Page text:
Wales gains ground with wine support
Wales’ commercial vineyards are seeing the benefit of ramped-up support from the government and producers are discussing the viability of setting up a group winery.
Robb Merchant, co-owner of White Castle Vineyard near Abergavenny and chairman of the Welsh Vineyard Association, which represents Wales’ 20 commercial vineyards, told DRN: “There is a lot of interest in setting up a group winery together. I am not sure of the exact business model but it would be a co-operative model of sorts, but owned by four or five individual brands. If it goes ahead it could be operational with the next two years.”
Merchant reported “a big step-change” in terms of support from the Welsh government over the past year.
“Twelve months ago we were just tagged on to a few food and drink events here and there but all of a sudden it saw the benefits in tourism and there has been a big promotion this year on Welsh wine,” he said. “We have support for agricultural growers, funding for education and some funding to showcase our wines.
“This year already we have had six events funded by the Welsh government. Wine GB and the London Wine Fair were both fantastic. It has helped us extend our reach further afield and we have been able to talk about new listings and meet with higher- profile people.
“I also work with Farming Connect on a consulting basis, helping people who have agricultural holdings and who might be interested in diversifying into viticulture. I have seen six sites over the past eight weeks.”
Merchant added that the interest in Welsh wine has helped give White Castle the confidence to expand to meet demand.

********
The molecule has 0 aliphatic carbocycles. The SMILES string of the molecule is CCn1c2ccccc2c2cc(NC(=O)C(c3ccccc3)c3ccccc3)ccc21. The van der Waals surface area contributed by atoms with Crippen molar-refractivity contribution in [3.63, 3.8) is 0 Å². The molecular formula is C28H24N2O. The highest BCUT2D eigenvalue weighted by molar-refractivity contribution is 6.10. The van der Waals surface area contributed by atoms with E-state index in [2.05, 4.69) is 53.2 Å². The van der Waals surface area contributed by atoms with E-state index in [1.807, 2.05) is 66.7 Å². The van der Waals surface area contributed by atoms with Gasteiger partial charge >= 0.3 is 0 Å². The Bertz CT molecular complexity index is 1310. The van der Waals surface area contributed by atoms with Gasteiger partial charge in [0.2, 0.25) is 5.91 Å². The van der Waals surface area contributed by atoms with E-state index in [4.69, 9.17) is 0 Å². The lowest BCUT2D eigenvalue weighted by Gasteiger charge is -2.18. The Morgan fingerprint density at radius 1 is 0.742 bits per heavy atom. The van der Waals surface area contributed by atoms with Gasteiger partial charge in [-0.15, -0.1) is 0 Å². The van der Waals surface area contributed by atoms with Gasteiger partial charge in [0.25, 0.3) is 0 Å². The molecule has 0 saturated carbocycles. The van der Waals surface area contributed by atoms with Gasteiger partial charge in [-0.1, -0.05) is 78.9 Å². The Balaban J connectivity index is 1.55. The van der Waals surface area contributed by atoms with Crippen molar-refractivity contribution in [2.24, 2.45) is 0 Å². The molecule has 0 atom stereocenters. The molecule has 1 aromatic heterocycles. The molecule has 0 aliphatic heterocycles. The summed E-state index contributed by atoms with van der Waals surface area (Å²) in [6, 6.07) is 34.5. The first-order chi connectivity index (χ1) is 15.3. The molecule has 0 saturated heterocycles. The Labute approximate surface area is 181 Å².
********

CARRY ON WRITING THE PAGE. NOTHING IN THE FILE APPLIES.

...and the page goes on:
“I have 5,000 vines already producing 7,000 bottles a year and next year I will plant 2,500 vines,” he said.
“We have attracted a lot of interest because of our red wine. We just can’t produce enough. We are also seeing good sales of our port-style Welsh fortified wine, 1581.”
Welsh producers are also gaining recognition for NPD, in part due to the focus on still wines rather than sparkling.
Merchant said: “I think this is the plus point for Wales. We have lots of grapes and there are plenty of opportunities to experiment with still wines.
“We have Siegerrebe. It takes a bit of managing but produces beautiful red wines. We are looking at Cabernet Franc next. Another benefit is that it is generally much quicker to produce still wines – you could harvest in October and get the wine out in April the next year at a push, whereas sparkling would be 18-24 months minimum.”
Colin Bennett, founder of Gwinllan Conwys, said that, while English sparkling wine is “on a roll”, competing with top Champagnes, Welsh wine is different.
“Typically we produce light, refreshing wines, Sauvignon Blanc or Chenin Blanc style. The reds would be like an Australian Malbec with reasonable acidity. But now we are experimenting with different grapes, different styles.”
He added: “Thirty years ago the New Zealand wine industry was the same size as Wales is now. Look where it is going. Welsh wine is a quality product.”